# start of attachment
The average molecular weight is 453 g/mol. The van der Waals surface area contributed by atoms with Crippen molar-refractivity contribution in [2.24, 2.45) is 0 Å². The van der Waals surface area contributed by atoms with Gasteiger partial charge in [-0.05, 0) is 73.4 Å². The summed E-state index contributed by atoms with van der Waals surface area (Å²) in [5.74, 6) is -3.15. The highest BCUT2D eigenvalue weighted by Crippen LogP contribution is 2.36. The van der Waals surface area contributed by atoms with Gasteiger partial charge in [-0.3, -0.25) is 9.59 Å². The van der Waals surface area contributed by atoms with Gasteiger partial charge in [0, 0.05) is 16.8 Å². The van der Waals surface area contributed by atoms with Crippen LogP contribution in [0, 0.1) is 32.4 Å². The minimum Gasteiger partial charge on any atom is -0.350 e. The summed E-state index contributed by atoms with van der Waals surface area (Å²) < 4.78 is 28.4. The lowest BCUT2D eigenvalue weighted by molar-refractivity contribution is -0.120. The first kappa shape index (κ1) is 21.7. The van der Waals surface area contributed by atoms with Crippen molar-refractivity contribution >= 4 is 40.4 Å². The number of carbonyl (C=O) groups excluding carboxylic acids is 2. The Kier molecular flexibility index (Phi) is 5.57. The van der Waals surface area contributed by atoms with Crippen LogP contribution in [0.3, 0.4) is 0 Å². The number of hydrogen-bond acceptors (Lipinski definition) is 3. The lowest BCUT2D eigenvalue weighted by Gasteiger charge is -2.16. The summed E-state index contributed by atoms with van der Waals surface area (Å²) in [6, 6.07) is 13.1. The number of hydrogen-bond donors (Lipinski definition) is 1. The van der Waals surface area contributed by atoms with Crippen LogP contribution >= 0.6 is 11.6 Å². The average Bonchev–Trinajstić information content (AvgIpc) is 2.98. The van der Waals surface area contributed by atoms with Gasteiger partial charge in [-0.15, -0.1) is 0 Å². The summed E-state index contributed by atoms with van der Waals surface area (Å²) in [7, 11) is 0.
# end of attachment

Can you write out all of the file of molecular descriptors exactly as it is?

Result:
The average molecular weight is 453 g/mol. The van der Waals surface area contributed by atoms with Crippen molar-refractivity contribution in [2.24, 2.45) is 0 Å². The van der Waals surface area contributed by atoms with Gasteiger partial charge in [-0.05, 0) is 73.4 Å². The summed E-state index contributed by atoms with van der Waals surface area (Å²) in [5.74, 6) is -3.15. The highest BCUT2D eigenvalue weighted by Crippen LogP contribution is 2.36. The van der Waals surface area contributed by atoms with Gasteiger partial charge in [-0.3, -0.25) is 9.59 Å². The van der Waals surface area contributed by atoms with Gasteiger partial charge in [0, 0.05) is 16.8 Å². The van der Waals surface area contributed by atoms with Crippen LogP contribution in [0, 0.1) is 32.4 Å². The minimum Gasteiger partial charge on any atom is -0.350 e. The summed E-state index contributed by atoms with van der Waals surface area (Å²) < 4.78 is 28.4. The lowest BCUT2D eigenvalue weighted by molar-refractivity contribution is -0.120. The first kappa shape index (κ1) is 21.7. The van der Waals surface area contributed by atoms with Crippen molar-refractivity contribution >= 4 is 40.4 Å². The number of carbonyl (C=O) groups excluding carboxylic acids is 2. The Kier molecular flexibility index (Phi) is 5.57. The van der Waals surface area contributed by atoms with Crippen LogP contribution in [0.3, 0.4) is 0 Å². The number of hydrogen-bond acceptors (Lipinski definition) is 3. The lowest BCUT2D eigenvalue weighted by Gasteiger charge is -2.16. The summed E-state index contributed by atoms with van der Waals surface area (Å²) in [6, 6.07) is 13.1. The number of hydrogen-bond donors (Lipinski definition) is 1. The van der Waals surface area contributed by atoms with Crippen LogP contribution >= 0.6 is 11.6 Å². The average Bonchev–Trinajstić information content (AvgIpc) is 2.98. The van der Waals surface area contributed by atoms with Gasteiger partial charge in [-0.15, -0.1) is 0 Å². The summed E-state index contributed by atoms with van der Waals surface area (Å²) in [7, 11) is 0.